We need to come out of the 'everything is connected' mentality and stop creating analogies and connections when there's no need to. There's always a line, a benchmark or a standard that needs to be used when deciding what religion one belongs to. There has to be something or some way to decide right? (Do you have any practical suggestions?). How else then would you differentiate between a Hindu, a Muslim, a Christian or Jew, an Athiest or an Agnostic? Why not call them all Muslims or all Christains. If you think God will decide if a people is Muslim or not, will Science then decide whether one is a scientologist??

I think we need not be afraid of differentiating, and there's no harm in doing so. You argue that Ahmedis consider themselves a movement within Islam. I hate to use this example but even the Taliban's Mullah Omar claimed the title of "Amir-ul-Momineen" (Leader of Muslims). Just because he say so doesn't make him that. There's nothing wrong with called Ahmedi's just that.

Infact when you call them a Muslim sect you are relegating them to the status of a group of deviants. Instead when you grant them a separate religion you set them up for greater chances of getting recognised as a sizable entity and subsequently equal rights, which they deserve.

Janjua said...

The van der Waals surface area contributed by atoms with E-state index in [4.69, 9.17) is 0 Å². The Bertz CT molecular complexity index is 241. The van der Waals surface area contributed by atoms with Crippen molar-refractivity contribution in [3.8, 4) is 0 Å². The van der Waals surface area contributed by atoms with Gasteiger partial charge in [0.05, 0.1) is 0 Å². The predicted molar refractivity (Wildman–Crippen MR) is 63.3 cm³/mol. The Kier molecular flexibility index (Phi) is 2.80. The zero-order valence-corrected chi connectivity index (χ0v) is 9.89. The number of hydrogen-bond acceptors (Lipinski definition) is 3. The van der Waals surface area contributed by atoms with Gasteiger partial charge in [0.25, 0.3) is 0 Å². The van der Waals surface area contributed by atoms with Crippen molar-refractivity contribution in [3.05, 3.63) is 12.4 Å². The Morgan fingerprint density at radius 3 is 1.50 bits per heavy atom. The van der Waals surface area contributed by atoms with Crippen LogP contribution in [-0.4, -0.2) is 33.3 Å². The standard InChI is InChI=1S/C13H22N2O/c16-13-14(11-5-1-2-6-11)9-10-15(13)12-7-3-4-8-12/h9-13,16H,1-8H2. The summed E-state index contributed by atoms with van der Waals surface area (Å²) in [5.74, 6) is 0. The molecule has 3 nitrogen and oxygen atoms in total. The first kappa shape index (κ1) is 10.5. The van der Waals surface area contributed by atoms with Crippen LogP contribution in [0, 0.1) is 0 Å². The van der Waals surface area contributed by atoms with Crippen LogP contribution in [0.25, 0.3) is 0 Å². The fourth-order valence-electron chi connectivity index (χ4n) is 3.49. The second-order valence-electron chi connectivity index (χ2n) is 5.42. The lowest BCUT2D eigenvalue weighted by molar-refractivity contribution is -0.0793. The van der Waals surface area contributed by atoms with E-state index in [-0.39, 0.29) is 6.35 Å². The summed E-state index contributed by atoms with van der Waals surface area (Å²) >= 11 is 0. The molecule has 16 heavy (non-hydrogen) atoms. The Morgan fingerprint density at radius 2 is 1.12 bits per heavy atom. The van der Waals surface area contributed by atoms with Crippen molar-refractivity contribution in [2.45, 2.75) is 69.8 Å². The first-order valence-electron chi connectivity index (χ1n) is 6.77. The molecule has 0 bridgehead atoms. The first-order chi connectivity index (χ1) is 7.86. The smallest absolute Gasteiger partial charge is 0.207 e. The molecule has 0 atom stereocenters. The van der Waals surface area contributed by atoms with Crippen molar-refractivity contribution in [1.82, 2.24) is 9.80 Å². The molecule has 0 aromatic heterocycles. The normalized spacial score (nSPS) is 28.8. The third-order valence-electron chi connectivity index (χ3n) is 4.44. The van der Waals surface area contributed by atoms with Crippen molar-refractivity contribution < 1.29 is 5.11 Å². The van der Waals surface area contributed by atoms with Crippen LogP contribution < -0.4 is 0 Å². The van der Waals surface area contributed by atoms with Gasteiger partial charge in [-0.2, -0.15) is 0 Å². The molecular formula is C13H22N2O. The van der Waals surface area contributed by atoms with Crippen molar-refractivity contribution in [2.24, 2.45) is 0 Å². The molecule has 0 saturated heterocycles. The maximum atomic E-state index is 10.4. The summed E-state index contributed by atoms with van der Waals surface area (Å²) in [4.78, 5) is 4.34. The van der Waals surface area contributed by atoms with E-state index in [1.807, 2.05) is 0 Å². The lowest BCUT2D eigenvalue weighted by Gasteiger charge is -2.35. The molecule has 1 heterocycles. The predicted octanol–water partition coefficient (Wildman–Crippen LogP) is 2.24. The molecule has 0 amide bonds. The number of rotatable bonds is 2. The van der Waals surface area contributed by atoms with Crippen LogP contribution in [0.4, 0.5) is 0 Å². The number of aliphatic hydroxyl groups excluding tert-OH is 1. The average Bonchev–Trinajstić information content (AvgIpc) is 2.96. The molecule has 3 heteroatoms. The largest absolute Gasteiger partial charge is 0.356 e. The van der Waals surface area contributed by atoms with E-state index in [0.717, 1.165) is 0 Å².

Well said Anon447

anas said...
This comment has been removed by a blog administrator.
Anonymous said...

Hats off anoan 447
to my knowledge Ahmedis do not recognise the very concept of Imamat and they are against the great sacrifice of Imam Hussain (AS).

Ahsan said...

Wow. Wow. I'm speechless.

baegan nihari said...

'pubic hair beards' haha..is akin to Talibans declaring Ahmadis as semen mouth-washers. That is not to suggest that your post is a maudlin piece that appeals to the heart at the expense of the head.
But why overly shocked and enraged? Who expects our so called 'democrats' to toughen up and fight for their parties' beliefs with the same intensity as Talibans anyway? Hence, the willingness to sacrifice unpopular minorities for the 'presumed' security of the majority. It's not some new phenomenon either.

Concerned said...

@ Anonymous 4:47...
You said, "
It's naive to think that a piece of legislation such as the one that declared Ahmedis non-muslims could incite or in anyway condone such acts of terror. Haters exist all over the world. They not only discriminate but resort to violence. And that is exactly what we saw in Lahore. An act of parliament from 1974 can't do jack to provoke these barbarians. They may once be muslims but they no longer deserve to be associated with Islam. Hate criminals is what they really are."